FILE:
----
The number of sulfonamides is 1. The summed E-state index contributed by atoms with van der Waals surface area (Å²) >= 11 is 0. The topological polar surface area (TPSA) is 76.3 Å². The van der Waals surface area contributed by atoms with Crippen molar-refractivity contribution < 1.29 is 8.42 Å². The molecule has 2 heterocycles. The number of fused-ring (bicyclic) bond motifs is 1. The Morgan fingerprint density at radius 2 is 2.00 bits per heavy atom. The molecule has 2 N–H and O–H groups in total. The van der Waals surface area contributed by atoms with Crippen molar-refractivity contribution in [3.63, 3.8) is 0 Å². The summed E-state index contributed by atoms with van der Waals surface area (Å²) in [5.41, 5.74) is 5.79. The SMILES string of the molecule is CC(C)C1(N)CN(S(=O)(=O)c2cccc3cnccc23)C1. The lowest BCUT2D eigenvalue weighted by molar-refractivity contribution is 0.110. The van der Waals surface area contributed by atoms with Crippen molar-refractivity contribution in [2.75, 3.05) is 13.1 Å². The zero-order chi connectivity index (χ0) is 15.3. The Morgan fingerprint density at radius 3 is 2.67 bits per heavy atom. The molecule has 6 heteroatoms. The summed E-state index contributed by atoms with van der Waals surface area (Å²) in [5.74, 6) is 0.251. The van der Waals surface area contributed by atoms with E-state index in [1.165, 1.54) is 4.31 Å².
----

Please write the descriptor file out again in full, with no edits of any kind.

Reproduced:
The number of sulfonamides is 1. The summed E-state index contributed by atoms with van der Waals surface area (Å²) >= 11 is 0. The topological polar surface area (TPSA) is 76.3 Å². The van der Waals surface area contributed by atoms with Crippen molar-refractivity contribution < 1.29 is 8.42 Å². The molecule has 2 heterocycles. The number of fused-ring (bicyclic) bond motifs is 1. The Morgan fingerprint density at radius 2 is 2.00 bits per heavy atom. The molecule has 2 N–H and O–H groups in total. The van der Waals surface area contributed by atoms with Crippen molar-refractivity contribution in [3.63, 3.8) is 0 Å². The summed E-state index contributed by atoms with van der Waals surface area (Å²) in [5.41, 5.74) is 5.79. The SMILES string of the molecule is CC(C)C1(N)CN(S(=O)(=O)c2cccc3cnccc23)C1. The lowest BCUT2D eigenvalue weighted by molar-refractivity contribution is 0.110. The van der Waals surface area contributed by atoms with Crippen molar-refractivity contribution in [2.75, 3.05) is 13.1 Å². The zero-order chi connectivity index (χ0) is 15.3. The Morgan fingerprint density at radius 3 is 2.67 bits per heavy atom. The molecule has 6 heteroatoms. The summed E-state index contributed by atoms with van der Waals surface area (Å²) in [5.74, 6) is 0.251. The van der Waals surface area contributed by atoms with E-state index in [1.165, 1.54) is 4.31 Å².